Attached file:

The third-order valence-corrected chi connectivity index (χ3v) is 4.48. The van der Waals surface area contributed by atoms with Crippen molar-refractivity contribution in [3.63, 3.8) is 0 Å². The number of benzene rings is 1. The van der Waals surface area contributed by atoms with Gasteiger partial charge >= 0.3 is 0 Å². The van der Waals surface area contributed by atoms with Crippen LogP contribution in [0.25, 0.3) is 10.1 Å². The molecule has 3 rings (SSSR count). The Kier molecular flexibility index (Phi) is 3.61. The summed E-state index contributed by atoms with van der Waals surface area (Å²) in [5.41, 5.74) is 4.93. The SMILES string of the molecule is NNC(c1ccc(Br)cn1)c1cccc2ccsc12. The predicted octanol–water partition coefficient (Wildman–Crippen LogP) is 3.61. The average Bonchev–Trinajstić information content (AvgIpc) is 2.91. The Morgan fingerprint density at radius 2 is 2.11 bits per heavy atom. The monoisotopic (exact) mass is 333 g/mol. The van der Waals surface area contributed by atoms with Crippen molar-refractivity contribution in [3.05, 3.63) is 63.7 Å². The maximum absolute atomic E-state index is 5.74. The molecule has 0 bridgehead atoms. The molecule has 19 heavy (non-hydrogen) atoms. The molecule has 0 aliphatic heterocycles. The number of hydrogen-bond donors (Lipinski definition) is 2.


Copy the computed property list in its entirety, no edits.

The third-order valence-corrected chi connectivity index (χ3v) is 4.48. The van der Waals surface area contributed by atoms with Crippen molar-refractivity contribution in [3.63, 3.8) is 0 Å². The number of benzene rings is 1. The van der Waals surface area contributed by atoms with Gasteiger partial charge >= 0.3 is 0 Å². The van der Waals surface area contributed by atoms with Crippen LogP contribution in [0.25, 0.3) is 10.1 Å². The molecule has 3 rings (SSSR count). The Kier molecular flexibility index (Phi) is 3.61. The summed E-state index contributed by atoms with van der Waals surface area (Å²) in [5.41, 5.74) is 4.93. The SMILES string of the molecule is NNC(c1ccc(Br)cn1)c1cccc2ccsc12. The predicted octanol–water partition coefficient (Wildman–Crippen LogP) is 3.61. The average Bonchev–Trinajstić information content (AvgIpc) is 2.91. The Morgan fingerprint density at radius 2 is 2.11 bits per heavy atom. The monoisotopic (exact) mass is 333 g/mol. The van der Waals surface area contributed by atoms with Crippen molar-refractivity contribution in [3.05, 3.63) is 63.7 Å². The maximum absolute atomic E-state index is 5.74. The molecule has 0 bridgehead atoms. The molecule has 19 heavy (non-hydrogen) atoms. The molecule has 0 aliphatic heterocycles. The number of hydrogen-bond donors (Lipinski definition) is 2.